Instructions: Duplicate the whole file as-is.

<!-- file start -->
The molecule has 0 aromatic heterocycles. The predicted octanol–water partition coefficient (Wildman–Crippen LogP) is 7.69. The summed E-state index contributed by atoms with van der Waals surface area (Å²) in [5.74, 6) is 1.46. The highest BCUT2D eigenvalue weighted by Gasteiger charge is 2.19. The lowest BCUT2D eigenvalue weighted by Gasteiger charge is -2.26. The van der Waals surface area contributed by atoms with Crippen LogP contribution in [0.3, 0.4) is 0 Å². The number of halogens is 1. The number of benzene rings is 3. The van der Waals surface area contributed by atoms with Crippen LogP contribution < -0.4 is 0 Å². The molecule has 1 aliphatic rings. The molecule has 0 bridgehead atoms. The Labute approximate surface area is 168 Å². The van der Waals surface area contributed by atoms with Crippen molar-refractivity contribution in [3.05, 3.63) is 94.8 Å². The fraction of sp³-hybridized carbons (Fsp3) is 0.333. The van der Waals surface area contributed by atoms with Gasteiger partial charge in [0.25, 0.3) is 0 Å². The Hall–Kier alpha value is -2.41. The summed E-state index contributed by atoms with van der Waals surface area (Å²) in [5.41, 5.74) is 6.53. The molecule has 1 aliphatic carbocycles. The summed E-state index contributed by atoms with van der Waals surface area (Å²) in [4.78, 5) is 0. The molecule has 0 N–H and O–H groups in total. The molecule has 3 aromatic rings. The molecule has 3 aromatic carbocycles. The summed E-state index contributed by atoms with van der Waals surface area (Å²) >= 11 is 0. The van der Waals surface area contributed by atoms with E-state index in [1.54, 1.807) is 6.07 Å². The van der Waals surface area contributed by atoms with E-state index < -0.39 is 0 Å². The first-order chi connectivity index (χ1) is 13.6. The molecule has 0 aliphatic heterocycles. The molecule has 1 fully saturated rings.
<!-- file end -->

The molecule has 0 aromatic heterocycles. The predicted octanol–water partition coefficient (Wildman–Crippen LogP) is 7.69. The summed E-state index contributed by atoms with van der Waals surface area (Å²) in [5.74, 6) is 1.46. The highest BCUT2D eigenvalue weighted by Gasteiger charge is 2.19. The lowest BCUT2D eigenvalue weighted by Gasteiger charge is -2.26. The van der Waals surface area contributed by atoms with Crippen LogP contribution in [0.3, 0.4) is 0 Å². The number of halogens is 1. The number of benzene rings is 3. The van der Waals surface area contributed by atoms with Crippen LogP contribution < -0.4 is 0 Å². The molecule has 1 aliphatic rings. The molecule has 0 bridgehead atoms. The Labute approximate surface area is 168 Å². The van der Waals surface area contributed by atoms with Crippen molar-refractivity contribution in [3.05, 3.63) is 94.8 Å². The fraction of sp³-hybridized carbons (Fsp3) is 0.333. The van der Waals surface area contributed by atoms with Gasteiger partial charge in [0.25, 0.3) is 0 Å². The Hall–Kier alpha value is -2.41. The summed E-state index contributed by atoms with van der Waals surface area (Å²) in [5.41, 5.74) is 6.53. The molecule has 1 aliphatic carbocycles. The summed E-state index contributed by atoms with van der Waals surface area (Å²) in [4.78, 5) is 0. The molecule has 0 N–H and O–H groups in total. The molecule has 3 aromatic rings. The molecule has 3 aromatic carbocycles. The summed E-state index contributed by atoms with van der Waals surface area (Å²) >= 11 is 0. The van der Waals surface area contributed by atoms with E-state index in [1.54, 1.807) is 6.07 Å². The van der Waals surface area contributed by atoms with E-state index < -0.39 is 0 Å². The first-order chi connectivity index (χ1) is 13.6. The molecule has 0 aliphatic heterocycles. The molecule has 1 fully saturated rings.